She’s got the highest degree that can be awarded in science, the DSc or the Doctor of Science degree, and has devoted 31 years of her life to teaching chemistry. Her field is radio and nuclear chemistry, and she is in complete love with it. At a time when very few women dared to go out of the realm of the usual categories in everything, not just academics, Dr Zarine Rustom Turel forayed into chemistry and specialised in bio inorganic chemistry, environmental chemistry and nano materials. And now, she’s seated comfortably in her room at Shri Vile Parle Kelavni Mandal’s Mithibai College, where currently she is an adjunct professor, and enjoying every bit of her stint.
“During those day, like any other science student, my first love was surgery, but again, like many, I could not secure admission in the field. Chemistry was my second choice,” says the lady who was just conferred with the Tata Chemicals Honour for Distinguished Service to Chemistry Education. The awards are dedicated to the International Year of Chemistry – 2011. Dr Turel has won many awards and received several recognitions in the span of her career, but this one, she says, is doubly special for her. “Both my father and grandfather have worked with TATA at different points, and now receiving such a distinguished honour from the same company is a matter of pride for me,” says the endearing professor. She’s also quick to point out that her children, in a lighter vein, complimented her by saying, “You’re appetite for awards is never getting satisfied!”
After a few other jokes and exchanges, Dr Turel gets serious about chemistry. “I was overjoyed when I heard UNESCO declared 2011 as the International Year of Chemistry. At the time of the announcement, I was a part of a team working on a national level conference on the role of chemistry in health and diseases. This conference was among the first events to celebrate the year,” she informs.
Apart from being engaged in teaching, Dr Turel has served as a guide to 33 doctoral students, all of whom have successfully completed their PhD under her guidance. She has over 200 research publications to her credit, and she is actively engaged in providing exposure to students about her subject. She holds regular seminars and workshops for her unique subject. Dr Turel says nuclear chemistry offers various applications for the environment and health, as well as other sciences. “I want to break the cliché that atomic energy equals to something negative. I was to spread the word to the world at large, and to the student community in specific, that atomic energy is not always dangerous. It can also be put to constructive use rather peacefully.”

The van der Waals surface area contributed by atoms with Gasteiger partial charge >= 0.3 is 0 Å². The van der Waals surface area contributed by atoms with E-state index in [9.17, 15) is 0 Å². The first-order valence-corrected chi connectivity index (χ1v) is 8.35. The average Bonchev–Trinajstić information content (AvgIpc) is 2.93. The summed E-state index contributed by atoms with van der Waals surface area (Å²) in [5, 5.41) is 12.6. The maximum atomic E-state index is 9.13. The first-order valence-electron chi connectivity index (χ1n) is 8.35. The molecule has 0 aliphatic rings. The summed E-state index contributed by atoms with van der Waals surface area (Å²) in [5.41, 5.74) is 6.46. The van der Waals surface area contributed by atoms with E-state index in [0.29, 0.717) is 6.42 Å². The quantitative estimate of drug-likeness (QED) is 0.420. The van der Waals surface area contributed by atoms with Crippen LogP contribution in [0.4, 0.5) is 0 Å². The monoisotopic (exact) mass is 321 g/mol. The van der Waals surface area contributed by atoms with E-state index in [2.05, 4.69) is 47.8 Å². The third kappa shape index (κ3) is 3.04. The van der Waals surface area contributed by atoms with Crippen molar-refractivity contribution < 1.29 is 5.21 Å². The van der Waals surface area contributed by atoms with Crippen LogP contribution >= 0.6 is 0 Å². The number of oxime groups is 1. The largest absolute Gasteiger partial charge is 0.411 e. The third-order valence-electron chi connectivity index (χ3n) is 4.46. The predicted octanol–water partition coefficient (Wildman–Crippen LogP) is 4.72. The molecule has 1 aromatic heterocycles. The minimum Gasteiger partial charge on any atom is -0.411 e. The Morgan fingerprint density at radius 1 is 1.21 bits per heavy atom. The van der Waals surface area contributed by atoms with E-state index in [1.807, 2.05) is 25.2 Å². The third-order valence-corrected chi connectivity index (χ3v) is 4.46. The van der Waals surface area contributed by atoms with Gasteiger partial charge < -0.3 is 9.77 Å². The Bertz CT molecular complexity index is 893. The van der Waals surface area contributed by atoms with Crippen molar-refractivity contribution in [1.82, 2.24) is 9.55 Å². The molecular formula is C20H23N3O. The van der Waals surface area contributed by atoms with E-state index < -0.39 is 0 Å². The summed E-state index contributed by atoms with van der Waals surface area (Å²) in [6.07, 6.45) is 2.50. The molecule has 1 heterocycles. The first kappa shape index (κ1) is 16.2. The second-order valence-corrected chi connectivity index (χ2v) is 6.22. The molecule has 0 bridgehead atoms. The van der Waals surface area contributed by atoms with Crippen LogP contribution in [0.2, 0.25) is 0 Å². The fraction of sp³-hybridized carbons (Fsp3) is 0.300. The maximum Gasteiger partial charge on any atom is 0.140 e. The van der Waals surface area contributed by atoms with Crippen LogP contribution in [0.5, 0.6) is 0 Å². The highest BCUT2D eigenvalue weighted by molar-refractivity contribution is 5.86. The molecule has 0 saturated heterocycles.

Dr Turel is pleased by the fact that currently, a large number of students are interested in nuclear chemistry in India, and are opting for making their careers in the field. “It says a lot about the progress of the field in our country. I am pleased that there are so many laboratories apart from the Bhabha Atomic Research Centre (BARC) in Mumbai that conduct nuclear research,” says the lady according to whom life cannot exist without chemicals.
Extending this thought to the classroom, Dr Turel strongly believes that chemistry learnt by way of project work will enable students develop a deeper understanding of the subject. “The projects have to also include experimentation, because when students discover something new, they are fascinated. This fascination leads to a new thirst for knowledge and that is how the cycle goes on,” advocates the voracious reader who has travelled widely, observing nuclear installations and attending international conferences and seminars.
Even though Dr Turel has completed her post doctoral studies from University of Maryland in the US, she is a strong patriot. She is disappointed that India loses many fine, scientific minds to developed countries every year. “I wish they would come back to serve their motherland,” says the grand old lady of chemistry. At least that’s what we want to call her.
Volume 1 Issue 9